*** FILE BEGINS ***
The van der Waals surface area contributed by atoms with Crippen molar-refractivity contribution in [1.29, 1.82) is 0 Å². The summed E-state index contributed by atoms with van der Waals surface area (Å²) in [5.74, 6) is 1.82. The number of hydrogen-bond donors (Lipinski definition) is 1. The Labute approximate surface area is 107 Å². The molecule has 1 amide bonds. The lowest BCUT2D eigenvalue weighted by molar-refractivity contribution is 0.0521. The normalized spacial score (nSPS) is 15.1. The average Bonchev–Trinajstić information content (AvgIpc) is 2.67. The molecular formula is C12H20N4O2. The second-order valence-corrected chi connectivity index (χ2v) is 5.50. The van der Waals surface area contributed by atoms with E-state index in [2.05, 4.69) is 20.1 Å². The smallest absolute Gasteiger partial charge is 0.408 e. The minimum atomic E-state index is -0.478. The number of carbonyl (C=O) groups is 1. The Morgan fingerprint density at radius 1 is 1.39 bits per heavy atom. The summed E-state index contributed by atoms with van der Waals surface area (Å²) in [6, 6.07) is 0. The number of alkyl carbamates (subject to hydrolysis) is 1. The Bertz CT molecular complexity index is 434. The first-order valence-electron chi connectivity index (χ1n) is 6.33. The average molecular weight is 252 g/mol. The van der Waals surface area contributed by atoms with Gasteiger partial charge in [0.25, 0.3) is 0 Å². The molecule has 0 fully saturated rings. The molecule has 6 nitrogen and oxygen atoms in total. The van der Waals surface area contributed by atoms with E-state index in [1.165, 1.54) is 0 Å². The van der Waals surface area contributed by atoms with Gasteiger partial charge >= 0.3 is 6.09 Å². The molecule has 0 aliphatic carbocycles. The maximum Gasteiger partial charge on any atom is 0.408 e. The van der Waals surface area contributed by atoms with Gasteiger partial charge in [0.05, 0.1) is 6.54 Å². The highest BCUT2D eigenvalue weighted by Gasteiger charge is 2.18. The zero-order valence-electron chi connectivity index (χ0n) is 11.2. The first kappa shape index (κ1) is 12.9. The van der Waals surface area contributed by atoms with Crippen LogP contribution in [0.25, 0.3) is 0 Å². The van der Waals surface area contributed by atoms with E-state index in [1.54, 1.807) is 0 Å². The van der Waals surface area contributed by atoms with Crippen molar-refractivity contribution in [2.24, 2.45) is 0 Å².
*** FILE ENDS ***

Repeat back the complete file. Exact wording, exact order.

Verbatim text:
The van der Waals surface area contributed by atoms with Crippen molar-refractivity contribution in [1.29, 1.82) is 0 Å². The summed E-state index contributed by atoms with van der Waals surface area (Å²) in [5.74, 6) is 1.82. The number of hydrogen-bond donors (Lipinski definition) is 1. The Labute approximate surface area is 107 Å². The molecule has 1 amide bonds. The lowest BCUT2D eigenvalue weighted by molar-refractivity contribution is 0.0521. The normalized spacial score (nSPS) is 15.1. The average Bonchev–Trinajstić information content (AvgIpc) is 2.67. The molecular formula is C12H20N4O2. The second-order valence-corrected chi connectivity index (χ2v) is 5.50. The van der Waals surface area contributed by atoms with E-state index in [2.05, 4.69) is 20.1 Å². The smallest absolute Gasteiger partial charge is 0.408 e. The minimum atomic E-state index is -0.478. The number of carbonyl (C=O) groups is 1. The Morgan fingerprint density at radius 1 is 1.39 bits per heavy atom. The summed E-state index contributed by atoms with van der Waals surface area (Å²) in [6, 6.07) is 0. The number of alkyl carbamates (subject to hydrolysis) is 1. The Bertz CT molecular complexity index is 434. The first-order valence-electron chi connectivity index (χ1n) is 6.33. The average molecular weight is 252 g/mol. The van der Waals surface area contributed by atoms with Gasteiger partial charge in [0.25, 0.3) is 0 Å². The molecule has 0 fully saturated rings. The molecule has 6 nitrogen and oxygen atoms in total. The van der Waals surface area contributed by atoms with E-state index in [1.165, 1.54) is 0 Å². The van der Waals surface area contributed by atoms with Gasteiger partial charge >= 0.3 is 6.09 Å². The molecule has 0 aliphatic carbocycles. The maximum Gasteiger partial charge on any atom is 0.408 e. The van der Waals surface area contributed by atoms with Gasteiger partial charge in [0.05, 0.1) is 6.54 Å². The highest BCUT2D eigenvalue weighted by Gasteiger charge is 2.18. The zero-order valence-electron chi connectivity index (χ0n) is 11.2. The first kappa shape index (κ1) is 12.9. The van der Waals surface area contributed by atoms with Crippen LogP contribution in [0.25, 0.3) is 0 Å². The van der Waals surface area contributed by atoms with E-state index in [1.54, 1.807) is 0 Å². The van der Waals surface area contributed by atoms with Crippen molar-refractivity contribution in [2.24, 2.45) is 0 Å².